I also avoided rooms that were described as “on the smaller side,” and/or “good for someone who doesn’t have much stuff,” and any listing that described the size of a room, or rather, avoided describing the size of a room by listing the furniture that could fit inside of it. These posts brightly noted that the room was capable of holding a full bed and a small nightstand, possibly even a bureau. I have seen many small rooms, but none so miniscule that they could not accommodate a full bed and a nightstand. One of the downsides to living in, and growing accustomed to, large spaces is that one becomes a bit of a hoarder. Moving to a bad apartment would be bad enough, having to give up my worldly possessions would be even worse.
FINALLY, I AVOIDED ANY LISTING WRITTEN ALL IN CAPS. This was a much larger number than I would have expected.
This left many posts for eminently livable, definitely worth a look, possibly even undiscovered gems of apartments. Because non-smoking, pet-free professional women in their mid-20s—bland though they may sound—are a very popular bunch among the room-4-share crowd, I was invited to see many of the apartments I inquired about.
My optimism was, almost immediately, dislodged. Over three weekends, I saw 24 different apartments, all of them shared. I saw many rooms without windows—prevalent, but a housing code violation—a few rooms that involved walking through other people’s rooms to get to the rest of the apartment‚—which sounds almost charming when it’s called a “shotgun share”—and one bedroom—basement, airshaft window, Williamsburg, $925—that required taking the leaseholder’s growling pooch to doggy daycare in the mornings. It’s not that these were impossible situations, really, but what irked me is that there was no acknowledgement of their inferiority. In fact, most were among the more expensive places I saw.
The search started well. As I stood outside the door of the first of six apartments I had scheduled to visit one unseasonably warm day in late February, the sun broke through the clouds in an encouraging way. The apartment—a 4-bedroom on the Upper East Side—was promising, if not a perfect match. The roommates seemed genuinely nice and the space was pleasant: good light, a full-size kitchen, maybe not the trendiest location, but a very, very nice one. The room was small, but it had a large window and an actual closet. I would soon understand the rarity of such amenities, but at the time, I simply wrote down the room’s measurements and snapped a few pictures. As it was the first place I saw, I had no reason to assume that there would not be other, possibly better, apartments out there. I rather smugly filed it in the “maybe” pile.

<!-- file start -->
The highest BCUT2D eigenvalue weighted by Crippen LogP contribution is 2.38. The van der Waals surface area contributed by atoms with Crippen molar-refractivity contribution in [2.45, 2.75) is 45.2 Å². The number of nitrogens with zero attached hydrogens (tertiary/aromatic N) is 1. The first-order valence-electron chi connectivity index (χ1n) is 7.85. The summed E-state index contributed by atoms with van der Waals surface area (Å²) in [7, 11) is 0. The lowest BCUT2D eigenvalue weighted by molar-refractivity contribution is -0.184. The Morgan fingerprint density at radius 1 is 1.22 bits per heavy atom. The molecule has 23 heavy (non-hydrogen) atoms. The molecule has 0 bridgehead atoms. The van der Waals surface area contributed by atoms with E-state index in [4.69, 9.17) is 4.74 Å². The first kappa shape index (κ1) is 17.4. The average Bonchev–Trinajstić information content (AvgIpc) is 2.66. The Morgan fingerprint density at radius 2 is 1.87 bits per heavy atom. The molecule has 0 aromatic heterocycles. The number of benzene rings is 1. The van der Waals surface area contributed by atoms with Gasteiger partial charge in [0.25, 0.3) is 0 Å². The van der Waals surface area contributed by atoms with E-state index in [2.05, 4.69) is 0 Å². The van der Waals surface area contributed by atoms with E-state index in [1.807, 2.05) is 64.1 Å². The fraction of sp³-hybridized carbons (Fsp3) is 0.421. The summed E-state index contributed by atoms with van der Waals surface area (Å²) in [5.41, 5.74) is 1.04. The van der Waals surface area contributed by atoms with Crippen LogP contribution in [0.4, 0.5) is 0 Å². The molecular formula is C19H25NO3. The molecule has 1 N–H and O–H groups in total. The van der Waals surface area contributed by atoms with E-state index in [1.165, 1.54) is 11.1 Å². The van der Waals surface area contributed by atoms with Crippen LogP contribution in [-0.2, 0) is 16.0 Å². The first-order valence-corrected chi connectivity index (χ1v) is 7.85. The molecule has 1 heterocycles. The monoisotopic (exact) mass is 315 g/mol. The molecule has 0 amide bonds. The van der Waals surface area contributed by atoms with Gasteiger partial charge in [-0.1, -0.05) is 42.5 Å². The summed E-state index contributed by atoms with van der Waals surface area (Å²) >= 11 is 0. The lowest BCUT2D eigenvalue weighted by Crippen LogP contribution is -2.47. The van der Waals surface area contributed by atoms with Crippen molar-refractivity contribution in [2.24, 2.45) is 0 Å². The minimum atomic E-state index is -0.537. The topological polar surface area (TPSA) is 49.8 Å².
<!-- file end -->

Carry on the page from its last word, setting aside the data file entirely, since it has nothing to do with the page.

By the second stop—a significantly more expensive apartment in Williamsburg—this bit of beginner’s luck was already slipping away.
I arrived a little before noon to find an apartment thick with pot smoke. The roommates, who appeared to wholeheartedly embrace the Williamsburg lifestyle, extending to the inelegantly and cheaply executed loft conversion where they lived, said they worked in finance. One hazily narrated a tour of the apartment, starting with a partially furnished living room (it came as a surprise to learn that the apartment had been occupied for the past four years) and ending with the medium-sized bedroom available for rent. The “great light,” mentioned in the Craigslist description of the room had apparently referred to the light situation elsewhere in the apartment, as the room did not have a window. Or perhaps it referred to the fact that the room did, in fact, have a light fixture.
The next few weeks could be described as a downward slide, with my expectations crashing like a foot through a rotted floorboard—an indignity I was spared, though it would not have surprised me at this point, at an asking rent of $1,200-a-month, no less. I met a lot of very pleasant people with terrible apartments, or terrible rooms for rent, or at least terribly overpriced ones. I thought longingly and often of that West Harlem apartment. I even went to look at another unit in the same building, but like so many others, it didn’t work out.